Photos by Pablo Vasquez
4/20 in LA. It sounds like the premise of an abandoned Harold and Kumar sequel, or the top prize in a High Times sweepstakes, the kind of fantasy conceived and crystallized by blunted teens in cities devoid of dispensaries. Today, Chester Watson is living the dream.
It’s mid-afternoon when Watson and I meet at the Silver Lake apartment of his label head, POW Recordings founder (and Noisey contributor) Jeff Weiss, who is playing host while Watson is in town for a string of shows. In the hours since Watson has touched down from his mother’s home in Atlanta, the 19-year-old rapper/producer has inhaled several joints, reducing Weiss’s otherwise bounteous stash to crumbs. Clad in a close-fitting, striped long sleeve T-shirt, ashen joggers, and white Adidas with bulging plush socks, he’s primed for both a menswear lookbook and the dance studio.
“4/20 in LA,” the one-time ballet dancer says reflectively, three miniature gold pendants (cactus, camel, owl) dangling from his neck as he rolls another joint. “That’s lit.” Just above a whisper, Watson’s mellow half-rasp rarely modulates when he speaks. But his excitement shines when he smiles. Literally—he recently purchased a six-piece gold grill, which he takes out to eat and, of course, to smoke. A metaphor for how he views his rapping abilities, an accessory to complement his towering Basquiat coiffure, an archetypal rapper flex, or possibly all of the above—Watson is just happy that he has the funds for something frivolous. “I had to get them,” he says, dropping the gold in his lap and sparking the lighter.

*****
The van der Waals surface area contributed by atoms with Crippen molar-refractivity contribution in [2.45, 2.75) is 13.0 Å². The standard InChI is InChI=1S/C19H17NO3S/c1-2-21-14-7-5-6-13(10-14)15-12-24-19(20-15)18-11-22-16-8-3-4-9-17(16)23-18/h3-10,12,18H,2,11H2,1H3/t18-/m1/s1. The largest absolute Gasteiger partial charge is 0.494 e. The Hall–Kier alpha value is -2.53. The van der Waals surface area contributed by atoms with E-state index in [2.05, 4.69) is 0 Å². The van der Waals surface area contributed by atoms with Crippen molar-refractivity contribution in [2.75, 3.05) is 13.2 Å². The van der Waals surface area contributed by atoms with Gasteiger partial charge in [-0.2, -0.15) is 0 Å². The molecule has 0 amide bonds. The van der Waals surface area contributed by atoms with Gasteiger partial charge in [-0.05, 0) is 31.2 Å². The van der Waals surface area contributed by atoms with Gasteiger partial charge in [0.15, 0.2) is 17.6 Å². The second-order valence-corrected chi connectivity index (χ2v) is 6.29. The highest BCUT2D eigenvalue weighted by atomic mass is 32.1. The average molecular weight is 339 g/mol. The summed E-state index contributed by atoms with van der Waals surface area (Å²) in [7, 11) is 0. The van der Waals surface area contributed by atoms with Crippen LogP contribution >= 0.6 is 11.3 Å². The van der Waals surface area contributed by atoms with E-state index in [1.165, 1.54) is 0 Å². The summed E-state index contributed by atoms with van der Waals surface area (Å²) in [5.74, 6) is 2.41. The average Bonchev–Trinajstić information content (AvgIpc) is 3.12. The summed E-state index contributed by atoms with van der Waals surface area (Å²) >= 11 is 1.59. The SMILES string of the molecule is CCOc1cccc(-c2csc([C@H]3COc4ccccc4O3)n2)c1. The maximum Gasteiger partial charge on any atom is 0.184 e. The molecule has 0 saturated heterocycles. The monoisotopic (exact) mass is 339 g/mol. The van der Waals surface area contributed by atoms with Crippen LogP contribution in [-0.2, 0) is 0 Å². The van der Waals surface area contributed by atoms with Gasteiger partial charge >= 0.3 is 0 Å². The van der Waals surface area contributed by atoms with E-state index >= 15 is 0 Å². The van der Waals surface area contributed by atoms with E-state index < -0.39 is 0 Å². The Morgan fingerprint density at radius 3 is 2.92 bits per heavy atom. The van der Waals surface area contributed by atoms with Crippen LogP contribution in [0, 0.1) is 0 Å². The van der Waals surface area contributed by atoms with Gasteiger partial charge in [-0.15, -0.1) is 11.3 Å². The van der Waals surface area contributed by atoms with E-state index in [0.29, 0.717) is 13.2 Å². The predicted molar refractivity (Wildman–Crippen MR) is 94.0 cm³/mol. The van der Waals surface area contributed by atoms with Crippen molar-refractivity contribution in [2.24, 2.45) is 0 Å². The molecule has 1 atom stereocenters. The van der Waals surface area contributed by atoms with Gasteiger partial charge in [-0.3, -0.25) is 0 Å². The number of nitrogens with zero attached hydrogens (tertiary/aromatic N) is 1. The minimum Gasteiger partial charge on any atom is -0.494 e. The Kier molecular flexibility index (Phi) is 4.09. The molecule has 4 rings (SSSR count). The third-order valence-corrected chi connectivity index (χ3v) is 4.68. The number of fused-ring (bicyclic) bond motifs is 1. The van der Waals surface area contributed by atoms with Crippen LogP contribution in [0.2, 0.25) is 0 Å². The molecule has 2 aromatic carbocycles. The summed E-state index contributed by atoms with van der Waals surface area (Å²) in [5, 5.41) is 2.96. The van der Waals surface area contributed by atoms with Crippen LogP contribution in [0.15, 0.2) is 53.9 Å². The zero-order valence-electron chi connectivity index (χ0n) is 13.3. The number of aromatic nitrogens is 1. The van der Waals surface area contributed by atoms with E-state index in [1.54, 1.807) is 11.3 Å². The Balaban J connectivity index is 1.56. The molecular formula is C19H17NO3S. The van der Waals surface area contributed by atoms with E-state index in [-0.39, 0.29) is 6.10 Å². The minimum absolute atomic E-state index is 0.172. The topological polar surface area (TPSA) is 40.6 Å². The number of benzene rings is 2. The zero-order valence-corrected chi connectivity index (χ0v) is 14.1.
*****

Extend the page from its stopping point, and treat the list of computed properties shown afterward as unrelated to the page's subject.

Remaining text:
Rap checks have only recently been cashed with frequency, but Watson isn’t exactly a freshman. Since the age of 15, he’s released an accomplished set of mixtapes, albums, and instrumental projects at a prodigious clip, attracting a global fan base and millions of plays across Soundcloud and YouTube. He’s toured Europe and received airplay from international tastemakers like DJ Zane Lowe. While Watson’s youth is an undeniable part of his success, it’s far from the main attraction. He’s netted comparisons to admitted influences like Earl Sweatshirt and MF Doom with his resonant, monotonal delivery that’s at once nonchalant and athletic, as well as with his eloquent diction, arcane vocabulary, and his seemingly effortless ability to stack internal and end rhymes.
Of late, Watson’s traded reverent imitation for singular innovation. Self-produced songs like “Acid Residue” and “Contribution” modernize boom-bap, combining the warmth of vinyl-sourced drums with sparse, sometimes dissonant electronic soundscapes. While Doom is prone to comedic braggadocio, Watson’s coded, stream-of-consciousness rhymes are imbued with unflinching introspection (“Homie said that suicide wasn't appropriate / So instead I engulf on acid and opiates”). His invocation of incessant drug use isn’t a crutch for masking superficial lyrics as it is with many of his peers. Like Jim Morrison or Scarface, who supposedly wrote “Mind Playing Tricks on Me” at 19 while high out of his mind, the drugs induce a communion with the other side (“I’m still high as fuck / And diving in the pious, starting riots, let the fire snuff,” he rhymes on “Yetti”).